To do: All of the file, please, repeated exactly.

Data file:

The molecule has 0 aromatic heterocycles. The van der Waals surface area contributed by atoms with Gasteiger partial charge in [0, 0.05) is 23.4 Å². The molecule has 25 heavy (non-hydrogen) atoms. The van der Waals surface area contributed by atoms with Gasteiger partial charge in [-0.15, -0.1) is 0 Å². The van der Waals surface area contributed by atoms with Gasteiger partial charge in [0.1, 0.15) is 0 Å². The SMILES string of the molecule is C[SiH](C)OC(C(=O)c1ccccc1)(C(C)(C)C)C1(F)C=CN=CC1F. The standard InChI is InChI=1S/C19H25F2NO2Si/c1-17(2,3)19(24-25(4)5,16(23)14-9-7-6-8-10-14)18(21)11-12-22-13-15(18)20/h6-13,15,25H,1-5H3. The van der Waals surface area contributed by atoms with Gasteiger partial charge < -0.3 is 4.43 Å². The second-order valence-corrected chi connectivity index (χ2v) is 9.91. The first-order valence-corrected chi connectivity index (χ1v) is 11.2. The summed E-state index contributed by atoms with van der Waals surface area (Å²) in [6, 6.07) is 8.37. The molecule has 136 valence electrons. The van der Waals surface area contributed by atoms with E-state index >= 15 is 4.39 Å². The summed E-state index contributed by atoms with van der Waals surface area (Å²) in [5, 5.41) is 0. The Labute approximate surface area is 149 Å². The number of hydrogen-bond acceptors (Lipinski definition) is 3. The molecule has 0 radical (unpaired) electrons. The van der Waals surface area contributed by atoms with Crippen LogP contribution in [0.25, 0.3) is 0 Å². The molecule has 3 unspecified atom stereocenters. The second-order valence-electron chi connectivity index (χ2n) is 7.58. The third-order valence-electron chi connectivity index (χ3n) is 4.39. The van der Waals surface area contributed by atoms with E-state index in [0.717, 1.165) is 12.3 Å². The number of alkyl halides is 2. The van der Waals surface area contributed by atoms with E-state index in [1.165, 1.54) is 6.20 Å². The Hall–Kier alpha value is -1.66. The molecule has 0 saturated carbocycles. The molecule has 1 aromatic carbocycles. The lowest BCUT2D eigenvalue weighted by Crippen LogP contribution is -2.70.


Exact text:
The molecule has 0 aromatic heterocycles. The van der Waals surface area contributed by atoms with Gasteiger partial charge in [0, 0.05) is 23.4 Å². The molecule has 25 heavy (non-hydrogen) atoms. The van der Waals surface area contributed by atoms with Gasteiger partial charge in [-0.15, -0.1) is 0 Å². The van der Waals surface area contributed by atoms with Gasteiger partial charge in [0.1, 0.15) is 0 Å². The SMILES string of the molecule is C[SiH](C)OC(C(=O)c1ccccc1)(C(C)(C)C)C1(F)C=CN=CC1F. The standard InChI is InChI=1S/C19H25F2NO2Si/c1-17(2,3)19(24-25(4)5,16(23)14-9-7-6-8-10-14)18(21)11-12-22-13-15(18)20/h6-13,15,25H,1-5H3. The van der Waals surface area contributed by atoms with Gasteiger partial charge < -0.3 is 4.43 Å². The second-order valence-corrected chi connectivity index (χ2v) is 9.91. The first-order valence-corrected chi connectivity index (χ1v) is 11.2. The summed E-state index contributed by atoms with van der Waals surface area (Å²) in [6, 6.07) is 8.37. The molecule has 136 valence electrons. The van der Waals surface area contributed by atoms with E-state index >= 15 is 4.39 Å². The summed E-state index contributed by atoms with van der Waals surface area (Å²) in [5, 5.41) is 0. The Labute approximate surface area is 149 Å². The number of hydrogen-bond acceptors (Lipinski definition) is 3. The molecule has 0 radical (unpaired) electrons. The van der Waals surface area contributed by atoms with Crippen LogP contribution in [0.25, 0.3) is 0 Å². The molecule has 3 unspecified atom stereocenters. The second-order valence-electron chi connectivity index (χ2n) is 7.58. The third-order valence-electron chi connectivity index (χ3n) is 4.39. The van der Waals surface area contributed by atoms with E-state index in [0.717, 1.165) is 12.3 Å². The number of alkyl halides is 2. The van der Waals surface area contributed by atoms with E-state index in [1.165, 1.54) is 6.20 Å². The Hall–Kier alpha value is -1.66. The molecule has 0 saturated carbocycles. The molecule has 1 aromatic carbocycles. The lowest BCUT2D eigenvalue weighted by Crippen LogP contribution is -2.70.